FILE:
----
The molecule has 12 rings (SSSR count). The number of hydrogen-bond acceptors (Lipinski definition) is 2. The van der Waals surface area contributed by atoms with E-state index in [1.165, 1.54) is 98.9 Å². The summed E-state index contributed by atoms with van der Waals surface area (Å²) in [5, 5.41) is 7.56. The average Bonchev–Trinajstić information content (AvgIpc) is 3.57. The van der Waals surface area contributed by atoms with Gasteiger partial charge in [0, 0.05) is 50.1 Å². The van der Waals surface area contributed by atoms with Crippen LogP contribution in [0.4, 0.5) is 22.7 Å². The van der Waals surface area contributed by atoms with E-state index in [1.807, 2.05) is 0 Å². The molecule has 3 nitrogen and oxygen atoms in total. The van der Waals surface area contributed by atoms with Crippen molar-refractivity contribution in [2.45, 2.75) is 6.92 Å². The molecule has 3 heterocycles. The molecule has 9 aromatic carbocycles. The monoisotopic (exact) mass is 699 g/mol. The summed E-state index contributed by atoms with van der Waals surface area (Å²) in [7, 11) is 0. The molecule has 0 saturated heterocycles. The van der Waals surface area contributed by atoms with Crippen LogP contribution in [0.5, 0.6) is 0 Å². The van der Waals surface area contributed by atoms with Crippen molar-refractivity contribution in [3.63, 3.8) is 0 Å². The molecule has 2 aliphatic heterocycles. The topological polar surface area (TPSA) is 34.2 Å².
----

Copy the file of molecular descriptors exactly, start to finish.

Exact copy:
The molecule has 12 rings (SSSR count). The number of hydrogen-bond acceptors (Lipinski definition) is 2. The van der Waals surface area contributed by atoms with E-state index in [1.165, 1.54) is 98.9 Å². The summed E-state index contributed by atoms with van der Waals surface area (Å²) in [5, 5.41) is 7.56. The average Bonchev–Trinajstić information content (AvgIpc) is 3.57. The van der Waals surface area contributed by atoms with Gasteiger partial charge in [0, 0.05) is 50.1 Å². The van der Waals surface area contributed by atoms with Crippen LogP contribution in [0.4, 0.5) is 22.7 Å². The van der Waals surface area contributed by atoms with E-state index in [1.807, 2.05) is 0 Å². The molecule has 3 nitrogen and oxygen atoms in total. The van der Waals surface area contributed by atoms with Crippen molar-refractivity contribution in [2.45, 2.75) is 6.92 Å². The molecule has 3 heterocycles. The molecule has 9 aromatic carbocycles. The monoisotopic (exact) mass is 699 g/mol. The summed E-state index contributed by atoms with van der Waals surface area (Å²) in [7, 11) is 0. The molecule has 0 saturated heterocycles. The van der Waals surface area contributed by atoms with Crippen LogP contribution in [0.5, 0.6) is 0 Å². The van der Waals surface area contributed by atoms with Crippen molar-refractivity contribution in [3.63, 3.8) is 0 Å². The molecule has 2 aliphatic heterocycles. The topological polar surface area (TPSA) is 34.2 Å².